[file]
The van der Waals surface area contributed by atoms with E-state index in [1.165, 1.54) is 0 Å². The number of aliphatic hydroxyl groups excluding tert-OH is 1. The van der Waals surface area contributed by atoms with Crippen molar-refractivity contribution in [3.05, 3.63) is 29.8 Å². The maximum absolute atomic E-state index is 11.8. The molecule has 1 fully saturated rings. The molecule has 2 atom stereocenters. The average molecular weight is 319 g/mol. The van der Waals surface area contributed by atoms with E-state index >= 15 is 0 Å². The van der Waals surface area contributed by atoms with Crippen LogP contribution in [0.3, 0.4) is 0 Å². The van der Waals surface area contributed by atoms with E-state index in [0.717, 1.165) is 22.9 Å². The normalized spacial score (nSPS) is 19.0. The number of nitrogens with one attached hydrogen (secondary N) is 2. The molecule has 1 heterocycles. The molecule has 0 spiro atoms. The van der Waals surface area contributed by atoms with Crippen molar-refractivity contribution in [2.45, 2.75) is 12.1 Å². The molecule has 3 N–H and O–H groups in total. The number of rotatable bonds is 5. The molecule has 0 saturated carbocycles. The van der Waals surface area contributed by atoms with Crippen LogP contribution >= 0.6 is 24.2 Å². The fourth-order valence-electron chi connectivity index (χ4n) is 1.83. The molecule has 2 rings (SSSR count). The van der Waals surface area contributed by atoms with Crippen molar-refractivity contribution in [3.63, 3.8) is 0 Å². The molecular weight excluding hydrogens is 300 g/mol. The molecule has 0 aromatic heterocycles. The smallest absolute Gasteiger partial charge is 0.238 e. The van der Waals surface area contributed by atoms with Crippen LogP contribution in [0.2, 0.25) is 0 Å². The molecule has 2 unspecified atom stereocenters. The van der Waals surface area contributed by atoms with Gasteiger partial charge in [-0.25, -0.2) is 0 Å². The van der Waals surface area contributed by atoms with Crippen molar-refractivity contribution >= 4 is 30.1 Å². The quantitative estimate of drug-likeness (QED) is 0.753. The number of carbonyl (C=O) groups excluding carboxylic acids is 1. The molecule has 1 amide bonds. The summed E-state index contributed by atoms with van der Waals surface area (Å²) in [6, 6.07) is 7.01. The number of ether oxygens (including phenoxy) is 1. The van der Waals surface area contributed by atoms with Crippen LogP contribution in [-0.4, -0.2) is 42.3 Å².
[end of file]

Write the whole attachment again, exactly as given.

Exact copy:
The van der Waals surface area contributed by atoms with E-state index in [1.165, 1.54) is 0 Å². The number of aliphatic hydroxyl groups excluding tert-OH is 1. The van der Waals surface area contributed by atoms with Crippen molar-refractivity contribution in [3.05, 3.63) is 29.8 Å². The maximum absolute atomic E-state index is 11.8. The molecule has 1 fully saturated rings. The molecule has 2 atom stereocenters. The average molecular weight is 319 g/mol. The van der Waals surface area contributed by atoms with E-state index >= 15 is 0 Å². The van der Waals surface area contributed by atoms with Crippen LogP contribution in [0.3, 0.4) is 0 Å². The van der Waals surface area contributed by atoms with E-state index in [0.717, 1.165) is 22.9 Å². The normalized spacial score (nSPS) is 19.0. The number of nitrogens with one attached hydrogen (secondary N) is 2. The molecule has 1 heterocycles. The molecule has 0 spiro atoms. The van der Waals surface area contributed by atoms with Crippen molar-refractivity contribution in [2.45, 2.75) is 12.1 Å². The molecule has 3 N–H and O–H groups in total. The number of rotatable bonds is 5. The molecule has 0 saturated carbocycles. The van der Waals surface area contributed by atoms with Crippen LogP contribution >= 0.6 is 24.2 Å². The fourth-order valence-electron chi connectivity index (χ4n) is 1.83. The molecule has 2 rings (SSSR count). The van der Waals surface area contributed by atoms with Crippen molar-refractivity contribution in [3.63, 3.8) is 0 Å². The molecular weight excluding hydrogens is 300 g/mol. The molecule has 0 aromatic heterocycles. The smallest absolute Gasteiger partial charge is 0.238 e. The van der Waals surface area contributed by atoms with Crippen LogP contribution in [0.2, 0.25) is 0 Å². The molecule has 2 unspecified atom stereocenters. The van der Waals surface area contributed by atoms with Gasteiger partial charge in [-0.25, -0.2) is 0 Å². The van der Waals surface area contributed by atoms with Crippen molar-refractivity contribution >= 4 is 30.1 Å². The quantitative estimate of drug-likeness (QED) is 0.753. The number of carbonyl (C=O) groups excluding carboxylic acids is 1. The molecule has 1 amide bonds. The summed E-state index contributed by atoms with van der Waals surface area (Å²) in [6, 6.07) is 7.01. The number of ether oxygens (including phenoxy) is 1. The van der Waals surface area contributed by atoms with Crippen LogP contribution in [-0.4, -0.2) is 42.3 Å².